Bleomycin is a potent chemotherapeutic agent that can mediate cell killing by attacking the DNA. It is used in combination with other antineoplastic agents to effectively treat lymphomas, testicular carcinomas and squamous cell carcinomas of the cervix, head and neck. However, resistance to bleomycin remains a persistent limitation in exploiting the full therapeutic benefit of the drug for other types of cancers. Herein, we review recent findings from both yeast and human cells showing that uptake of bleomycin-A5 is a key mechanism that limits toxicity of the drug. We also discuss how the mammalian transporter hCT2 (SLC22A16) could be used to predict the outcome of tumor responses towards bleomycin therapy, and highlight the importance of further exploring this permease with respect to its regulation and pharmacological substrates for treating a wide range of cancers.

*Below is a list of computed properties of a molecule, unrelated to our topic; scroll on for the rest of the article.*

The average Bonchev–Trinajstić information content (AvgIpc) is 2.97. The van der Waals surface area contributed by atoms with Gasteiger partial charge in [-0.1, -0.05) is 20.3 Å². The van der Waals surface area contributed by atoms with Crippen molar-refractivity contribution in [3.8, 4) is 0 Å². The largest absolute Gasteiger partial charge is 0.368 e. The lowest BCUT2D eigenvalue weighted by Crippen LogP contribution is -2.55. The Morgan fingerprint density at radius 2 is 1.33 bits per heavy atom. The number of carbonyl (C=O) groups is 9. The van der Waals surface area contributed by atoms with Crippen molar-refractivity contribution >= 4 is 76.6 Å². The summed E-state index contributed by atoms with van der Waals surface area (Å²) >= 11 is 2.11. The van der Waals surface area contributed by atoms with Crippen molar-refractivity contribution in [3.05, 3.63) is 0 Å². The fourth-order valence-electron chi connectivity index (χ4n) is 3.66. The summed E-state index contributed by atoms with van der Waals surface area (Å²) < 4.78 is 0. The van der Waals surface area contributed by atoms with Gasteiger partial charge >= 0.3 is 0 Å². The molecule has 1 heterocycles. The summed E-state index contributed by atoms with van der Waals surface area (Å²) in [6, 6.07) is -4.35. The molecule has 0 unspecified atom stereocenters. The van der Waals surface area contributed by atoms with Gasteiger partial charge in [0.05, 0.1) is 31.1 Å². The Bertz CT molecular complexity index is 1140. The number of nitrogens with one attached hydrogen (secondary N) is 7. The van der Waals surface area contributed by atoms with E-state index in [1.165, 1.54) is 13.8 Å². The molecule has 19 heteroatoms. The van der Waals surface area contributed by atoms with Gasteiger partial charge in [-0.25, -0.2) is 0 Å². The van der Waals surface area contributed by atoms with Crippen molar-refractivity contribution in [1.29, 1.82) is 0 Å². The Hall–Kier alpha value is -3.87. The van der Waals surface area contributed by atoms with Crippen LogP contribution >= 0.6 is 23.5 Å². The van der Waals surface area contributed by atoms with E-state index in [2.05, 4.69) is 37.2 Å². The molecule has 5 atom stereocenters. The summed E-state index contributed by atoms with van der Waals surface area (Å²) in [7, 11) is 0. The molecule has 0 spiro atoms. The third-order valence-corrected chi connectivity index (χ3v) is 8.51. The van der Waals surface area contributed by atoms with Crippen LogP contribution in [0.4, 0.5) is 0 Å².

Keywords: Bleomycin, cancer cells, drug resistance, substrates, therapy, transport, Anticancer Drug, mammalian transporter hCT2, Streptomyces verticillis, guanine base, apurinic/apyrimidinic, antineoplastic agents, Saccharomyces cerevisiae, bleomycin hydrolase (BLH1), thiol protease specific inhibitor, Agp2, L-carnitine, fatty acid β-oxidation, acetyl-CoA, L-carnitine transporters, hCT2, OCTN2, RT-PCR, N1-acetylspermine, Jurkat cells, adriamycin, OCTN1, SLC22A4, SLC22A5, OCTN3, SLC22A21, OCT1, SLC22A1, OCT2, SLC22A2